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Im doing a project, in which i can choose ANYTHING related to chemistry or physics and give a presentation on it. I was thinking somehow incoorperating suspension geometry into physics. Also, Id get to give a presentation on what I love most. Also, alot of people i know have a very skewed percetion of what mountain biking is; that we go and buy toy's R Us bikes, and ride paved paths, this would serve as a chance to prove those critics wrong as well. Any Ideas/Thoughts w/e would be greatly appreciated.
Thanks alot
 

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What about bob?

edray said:
Im doing a project, in which i can choose ANYTHING related to chemistry or physics and give a presentation on it. I was thinking somehow incoorperating suspension geometry into physics. Also, Id get to give a presentation on what I love most. Also, alot of people i know have a very skewed percetion of what mountain biking is; that we go and buy toy's R Us bikes, and ride paved paths, this would serve as a chance to prove those critics wrong as well. Any Ideas/Thoughts w/e would be greatly appreciated.
Thanks alot
How 'bout a discussion of an age-old question in FS designs: How to prevent bob. You could talk about various designs and technologies (4-bar, Horst, single pivot, inertia valves) and describe the physics involved in each, and some pros and cons. Problems like brake jack, pedal feedback, power loss, loss of power transfer, etc.

I always found that a good approach in doing presentations (at least in high school) was to go over the teacher's head. Nobody wants to look stupid, so they end up giving you an A because they don't want to admit they have no idea what you're talking about. I once did a presentation on Extropianism. What is Extropianism, you ask? No idea. Nobody asked any questions afterwards. I got an A.
 

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Maybe limit it to the front of the bike. You could talk about the compressive forces needed to overcome friction (stiction) inducing the fork to compress. You could discuss how oil viscosity affects the speed of compression. Then you could talk about how the resulting changes in front end height affect steering.

Ohhhh, Better yet. Discuss how a suspension fork reduces forces of impact on the head-tube. You could probably find data to determine how much force (how big a drop per rider weight) is needed to shear the head-tube off or crack a downtube etc. Then figure out how big a fork you'd need to safely ride the drop.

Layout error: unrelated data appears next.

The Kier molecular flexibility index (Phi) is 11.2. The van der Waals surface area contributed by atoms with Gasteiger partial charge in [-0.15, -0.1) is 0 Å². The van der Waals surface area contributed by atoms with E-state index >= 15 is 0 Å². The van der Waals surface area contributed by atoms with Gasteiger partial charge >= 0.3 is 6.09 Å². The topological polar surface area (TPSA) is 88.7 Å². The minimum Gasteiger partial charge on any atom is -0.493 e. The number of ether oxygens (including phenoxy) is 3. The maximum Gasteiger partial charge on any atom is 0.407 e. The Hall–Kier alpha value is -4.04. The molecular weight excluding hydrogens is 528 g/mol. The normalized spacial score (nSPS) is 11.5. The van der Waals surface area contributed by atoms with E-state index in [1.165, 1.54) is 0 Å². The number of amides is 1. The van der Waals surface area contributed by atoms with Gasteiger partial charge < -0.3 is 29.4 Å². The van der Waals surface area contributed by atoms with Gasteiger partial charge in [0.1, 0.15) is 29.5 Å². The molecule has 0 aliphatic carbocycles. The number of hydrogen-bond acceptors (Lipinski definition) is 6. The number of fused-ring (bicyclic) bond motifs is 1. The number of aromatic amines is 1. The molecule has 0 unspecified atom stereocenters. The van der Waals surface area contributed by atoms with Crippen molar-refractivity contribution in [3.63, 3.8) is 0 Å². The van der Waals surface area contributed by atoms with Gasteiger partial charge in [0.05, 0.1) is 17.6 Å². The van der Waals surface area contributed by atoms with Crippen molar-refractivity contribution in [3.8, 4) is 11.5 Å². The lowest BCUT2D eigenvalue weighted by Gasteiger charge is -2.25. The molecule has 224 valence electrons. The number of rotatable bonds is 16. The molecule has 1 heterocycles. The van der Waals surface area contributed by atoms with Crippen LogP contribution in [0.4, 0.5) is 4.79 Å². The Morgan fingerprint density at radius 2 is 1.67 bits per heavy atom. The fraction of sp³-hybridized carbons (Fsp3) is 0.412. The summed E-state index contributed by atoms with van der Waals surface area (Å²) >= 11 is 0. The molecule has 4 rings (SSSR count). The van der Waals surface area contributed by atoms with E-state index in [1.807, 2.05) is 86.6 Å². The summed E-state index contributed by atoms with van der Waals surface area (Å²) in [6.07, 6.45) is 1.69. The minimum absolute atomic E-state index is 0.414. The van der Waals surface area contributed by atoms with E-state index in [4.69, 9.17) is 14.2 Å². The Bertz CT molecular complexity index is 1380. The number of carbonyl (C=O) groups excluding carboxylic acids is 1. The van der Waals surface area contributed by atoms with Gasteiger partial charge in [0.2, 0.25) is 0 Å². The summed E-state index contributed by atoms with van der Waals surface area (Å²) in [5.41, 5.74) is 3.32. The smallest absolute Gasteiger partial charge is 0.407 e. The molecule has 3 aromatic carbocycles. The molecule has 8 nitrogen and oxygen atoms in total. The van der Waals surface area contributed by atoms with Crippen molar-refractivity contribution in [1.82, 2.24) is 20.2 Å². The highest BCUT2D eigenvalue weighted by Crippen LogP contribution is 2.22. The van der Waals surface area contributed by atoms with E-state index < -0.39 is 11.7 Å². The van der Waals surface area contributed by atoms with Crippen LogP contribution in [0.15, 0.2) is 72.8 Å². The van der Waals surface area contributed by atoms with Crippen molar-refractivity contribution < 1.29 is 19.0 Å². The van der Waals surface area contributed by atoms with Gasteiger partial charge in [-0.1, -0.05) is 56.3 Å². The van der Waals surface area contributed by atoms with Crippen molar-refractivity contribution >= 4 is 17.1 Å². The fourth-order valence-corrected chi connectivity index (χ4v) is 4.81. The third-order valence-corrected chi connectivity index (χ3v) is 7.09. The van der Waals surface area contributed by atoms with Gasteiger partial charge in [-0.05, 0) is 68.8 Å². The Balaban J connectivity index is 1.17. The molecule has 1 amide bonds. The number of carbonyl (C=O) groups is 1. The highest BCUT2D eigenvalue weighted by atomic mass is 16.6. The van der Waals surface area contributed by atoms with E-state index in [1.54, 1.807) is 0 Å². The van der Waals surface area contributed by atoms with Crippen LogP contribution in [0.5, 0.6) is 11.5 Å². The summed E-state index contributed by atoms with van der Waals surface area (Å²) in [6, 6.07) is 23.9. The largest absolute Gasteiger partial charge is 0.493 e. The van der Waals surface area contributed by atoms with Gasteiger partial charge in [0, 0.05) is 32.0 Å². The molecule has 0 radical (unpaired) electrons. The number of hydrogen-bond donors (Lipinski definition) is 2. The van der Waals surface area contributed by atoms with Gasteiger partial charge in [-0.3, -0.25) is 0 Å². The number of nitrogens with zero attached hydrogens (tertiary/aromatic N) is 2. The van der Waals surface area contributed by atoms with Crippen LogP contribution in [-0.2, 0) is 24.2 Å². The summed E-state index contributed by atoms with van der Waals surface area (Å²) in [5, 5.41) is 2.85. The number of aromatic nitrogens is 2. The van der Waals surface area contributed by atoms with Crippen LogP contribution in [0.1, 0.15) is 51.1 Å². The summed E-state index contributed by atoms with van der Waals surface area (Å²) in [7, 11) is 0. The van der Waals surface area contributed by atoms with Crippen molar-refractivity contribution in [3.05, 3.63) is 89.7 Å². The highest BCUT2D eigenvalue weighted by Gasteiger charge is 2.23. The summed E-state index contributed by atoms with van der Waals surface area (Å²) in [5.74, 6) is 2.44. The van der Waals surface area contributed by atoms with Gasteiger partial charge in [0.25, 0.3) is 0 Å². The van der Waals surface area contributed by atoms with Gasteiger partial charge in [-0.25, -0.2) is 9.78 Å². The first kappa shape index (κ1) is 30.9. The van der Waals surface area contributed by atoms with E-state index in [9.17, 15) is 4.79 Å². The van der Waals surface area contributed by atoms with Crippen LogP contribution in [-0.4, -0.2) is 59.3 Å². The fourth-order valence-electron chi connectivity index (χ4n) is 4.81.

OR. Go the chemistry route and discuss the endorphin rush that result from the drop described above.

Man, there's tons of great topics to be had there. Use your imagination.
 

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dir-T said:
Ohhhh, Better yet. Discuss how a suspension fork reduces forces of impact on the head-tube. You could probably find data to determine how much force (how big a drop per rider weight) is needed to shear the head-tube off or crack a downtube etc. Then figure out how big a fork you'd need to safely ride the drop.QUOTE]

Do that one! You could find some dumb clyde willing to do big drops on a sid fork and video it. You'd have a great visual aid. :D

Seriously, that would be a cool topic.
 

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You oughtta see some of the physics discussions that have taken place on the 29er board. Under which conditions is a 29er better than a 26er, or vice versa? There is plenty of meat here; angles of attack, inertial mass, center of gravity differences due to bottom bracket drop, fork rake, trail, contact patch, yada yada yada...
 

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How about: Effects of rotating mass, i.e. heavier tires, wheels, etc (could translate over to cars too, was an story at edmunds.com about that). You could explain the differences between 26 and 29 inch bikes in scientific terms.
 

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You could talk about rolling resistance associated with tire size, air pressure, tread design, and the affects on speed in different conditions and traction (gription, as I like to call it). The air pressure to rolling resistance could also be related to cars and gas mileage, and how much fuel could be saved by increasing air pressure and narrowing tires.
 
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